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The story of Moorpark begins with a town that was built in the right place at the right time. In the 1890s, when the Southern Pacific Railroad announced plans to relocate its Coast Line through Chatsworth to Ventura, land speculation ensued. Robert W. Poindexter, secretary of the Simi Land and Water Company, owned the plot of land that became Moorpark and laid out the townsite in 1900. A depot was quickly built, and soon, trains were arriving daily. Shortly thereafter, an application for a post office was also approved. After the completion of the Santa Susana tunnels in 1904, Moorpark began to grow. Historically, Moorpark's main source of revenue has been agriculture. Initially, dry land farming, including apricots, was preferred. As irrigation techniques improved, walnuts and citrus became the major crops. Its extensive apricot production endowed Moorpark with the title "Apricot Capital of the World." After World War II, the poultry industry became big business, with turkey, chicken, and egg ranches dotting the landscape.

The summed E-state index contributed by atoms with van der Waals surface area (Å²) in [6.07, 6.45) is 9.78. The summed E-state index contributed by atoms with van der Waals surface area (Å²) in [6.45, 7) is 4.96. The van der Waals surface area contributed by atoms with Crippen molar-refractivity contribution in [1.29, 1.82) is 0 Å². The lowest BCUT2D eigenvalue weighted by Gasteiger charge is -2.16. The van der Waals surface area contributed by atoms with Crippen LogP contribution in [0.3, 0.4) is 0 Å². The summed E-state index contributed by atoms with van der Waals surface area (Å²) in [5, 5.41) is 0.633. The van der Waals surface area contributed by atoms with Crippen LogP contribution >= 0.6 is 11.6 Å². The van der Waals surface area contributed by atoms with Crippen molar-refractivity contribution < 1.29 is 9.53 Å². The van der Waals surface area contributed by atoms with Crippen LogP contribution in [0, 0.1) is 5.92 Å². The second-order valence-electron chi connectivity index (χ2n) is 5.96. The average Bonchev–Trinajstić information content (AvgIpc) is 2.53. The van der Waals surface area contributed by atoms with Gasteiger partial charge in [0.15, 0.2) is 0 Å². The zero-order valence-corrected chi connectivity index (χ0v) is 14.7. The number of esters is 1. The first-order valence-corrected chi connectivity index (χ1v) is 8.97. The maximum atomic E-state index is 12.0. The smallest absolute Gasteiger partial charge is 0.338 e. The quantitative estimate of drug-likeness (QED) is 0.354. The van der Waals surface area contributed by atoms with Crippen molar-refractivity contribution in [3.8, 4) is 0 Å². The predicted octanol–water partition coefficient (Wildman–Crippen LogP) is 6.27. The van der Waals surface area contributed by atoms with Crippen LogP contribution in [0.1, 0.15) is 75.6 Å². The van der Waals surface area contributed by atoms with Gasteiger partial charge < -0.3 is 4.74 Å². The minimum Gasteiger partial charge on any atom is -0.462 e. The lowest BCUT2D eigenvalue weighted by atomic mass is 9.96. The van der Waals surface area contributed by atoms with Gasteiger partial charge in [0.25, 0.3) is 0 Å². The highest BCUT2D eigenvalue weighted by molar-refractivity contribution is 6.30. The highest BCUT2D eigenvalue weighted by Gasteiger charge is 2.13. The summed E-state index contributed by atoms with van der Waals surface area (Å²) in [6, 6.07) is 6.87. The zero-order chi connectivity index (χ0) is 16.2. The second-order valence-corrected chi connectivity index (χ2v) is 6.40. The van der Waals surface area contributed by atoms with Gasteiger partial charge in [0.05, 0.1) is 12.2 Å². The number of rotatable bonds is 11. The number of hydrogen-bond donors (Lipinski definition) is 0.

About the Author
Michael Winters, historian for the Moorpark Historical Society, is a lifelong resident of Moorpark and a former history teacher in the community. In this volume, he paints a picture of the town's beginnings and early growth.